The Lydford Forest Plan covers 236 hectares of coniferous and broadleaved woodland and open land between Okehampton and Tavistock in Devon, just outside the western boundary of Dartmoor National Park. The plan area includes Lydford Forest itself and Burleydown and Brentor woods.
The Two Castles trail through Burleydown overlooks the steep sided wooded valleys and terraces around the upper reaches of the river Lyd, with Dartmoor rising beyond. Together with sheltered hamlets and farmsteads and a network of fast flowing streams and sunken lanes, the woods here form a diverse mosaic of dynamic habitats.
Heathland restoration in Burleydown is being extended to provide open habitat links with the rough grassland to the north of this secondary woodland. By contrast most of Lydford and Brentor is classed as ancient woodland, much of it Plantation on Ancient Woodland Sites (PAWS) with remnants of ancient semi-natural oakwood among the planted trees.
The woods are rich in wildlife and provide habitat for several European Protected Species. Otters thrive in Lydford and dormice are found in hazel coppice throughout the plan area. There are raven nest sites and a heronry here, and raptors perch in the tall conifers.
Lydford is identified as a nationally important site in the joint Butterfly Conservation and Forestry Commission strategy for Lepidoptera, and rare Pearl-bordered, Small pearl-bordered and Silver-washed Fritillaries are all found here. Management of open areas and forest rides will extend habitat for these and many other butterflies.
As part of the public forest estate the woods here are dedicated as access land under the Countryside and Rights Of Way Act. The network of forest roads and informal paths is well used by local visitors, and there is a car park and picnic area near the entrance to Lydford Forest. Lydford also hosts educational events organised in partnership with the National Trust, Dartmoor National Park and others.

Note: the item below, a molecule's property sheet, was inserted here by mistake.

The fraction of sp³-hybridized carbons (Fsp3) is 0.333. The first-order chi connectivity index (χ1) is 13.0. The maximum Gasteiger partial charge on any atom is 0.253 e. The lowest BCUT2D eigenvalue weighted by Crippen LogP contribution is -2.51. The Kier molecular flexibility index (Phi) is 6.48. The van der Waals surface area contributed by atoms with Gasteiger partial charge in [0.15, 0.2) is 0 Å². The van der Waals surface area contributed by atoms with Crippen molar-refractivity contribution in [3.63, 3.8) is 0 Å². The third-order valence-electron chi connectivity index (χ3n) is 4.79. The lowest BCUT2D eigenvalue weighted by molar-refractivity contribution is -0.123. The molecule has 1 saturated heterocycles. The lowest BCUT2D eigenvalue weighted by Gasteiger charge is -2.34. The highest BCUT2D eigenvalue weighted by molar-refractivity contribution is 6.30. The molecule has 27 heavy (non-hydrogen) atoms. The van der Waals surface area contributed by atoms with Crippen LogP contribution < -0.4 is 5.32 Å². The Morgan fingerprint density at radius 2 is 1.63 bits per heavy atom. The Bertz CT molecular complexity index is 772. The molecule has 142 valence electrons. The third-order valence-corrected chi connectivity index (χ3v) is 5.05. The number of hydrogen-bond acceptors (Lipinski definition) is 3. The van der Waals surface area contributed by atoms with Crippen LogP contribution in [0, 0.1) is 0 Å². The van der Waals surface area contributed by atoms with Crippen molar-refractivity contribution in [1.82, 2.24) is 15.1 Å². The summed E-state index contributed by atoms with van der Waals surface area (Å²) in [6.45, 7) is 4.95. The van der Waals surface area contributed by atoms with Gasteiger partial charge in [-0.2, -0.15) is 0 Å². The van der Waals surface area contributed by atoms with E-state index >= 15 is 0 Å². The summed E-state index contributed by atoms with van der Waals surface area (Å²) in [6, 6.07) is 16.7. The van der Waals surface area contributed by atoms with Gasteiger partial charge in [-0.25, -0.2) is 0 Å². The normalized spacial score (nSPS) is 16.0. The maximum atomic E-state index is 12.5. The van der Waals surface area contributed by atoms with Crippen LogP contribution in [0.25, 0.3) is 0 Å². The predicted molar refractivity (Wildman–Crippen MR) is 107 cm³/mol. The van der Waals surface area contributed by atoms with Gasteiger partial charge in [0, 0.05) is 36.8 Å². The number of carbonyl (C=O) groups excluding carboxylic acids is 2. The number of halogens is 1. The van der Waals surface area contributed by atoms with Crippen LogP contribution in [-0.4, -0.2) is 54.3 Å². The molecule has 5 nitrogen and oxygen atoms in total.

There are three Scheduled Monuments in Lydford Forest; an iron age hillfort and settlement, an iron age enclosure, and a streamwork and boundary bank from the historic tin mining industry. Plans for their preservation have been agreed with Historic England. Many other heritage features from prehistory to modern times have also been identified throughout the plan area.
The core aim of the plan is to produce woodlands with increased conservation and landscape benefits whilst maintaining a viable timber output.
The social, economic and environmental objectives of management here are to:
- Continue with basic free access provision for public enjoyment
of the woodland including car park and picnic facilities.
- Continue environmental work in conjunction with partner organisations to improve butterfly and raptor habitat, and improve water quality.
- Increase potential for climate change mitigation with longer
rotations of good quality hardwood timber and gradual
conversion to Continuous Cover Forestry where appropriate.
- Enhance the three Scheduled Monuments and other heritage features in line with existing plans.
The current plan outlines management proposals including felling and restocking over several decades, with felling licence approval for operations up until 2021.
Areas identified as PAWS will be managed as mixed woodland to maximise their productive potential, with the aim of a gradual return to native woodland. PAWS previously clearfelled due to Phytophthora ramorum in larch will be converted to native broadleaves by planting, or regenerated as successional habitat.
Areas identified as secondary woodland will continue to be managed primarily for conifer timber production under a clearfell and restock scheme.
Implementation and maintenance of an environmental corridor system will continue to increase diversity of habitat and internal landscaping.
The planned areas of clearfelling, restocking and permanent open space creation during the ten years to 2021 are summarised in the table below. Phytophthora ramorum infection led to the removal of all larch within the woods prior to this plan revision, and these areas are included in the total to be restocked.
In addition to these defined operations, ongoing thinning and selective felling of both conifers and broadleaves will be carried out in the plan area at five to ten year intervals.
The proportions of conifer and broadleaved woodland and open space at the beginning of the plan period are shown in the bar chart. The increase in broadleaved woodland and open space expected within the plan period is shown in the middle column. A gradual replacement of conifers with broadleaves over time is indicated in the long term projection shown in the right hand column.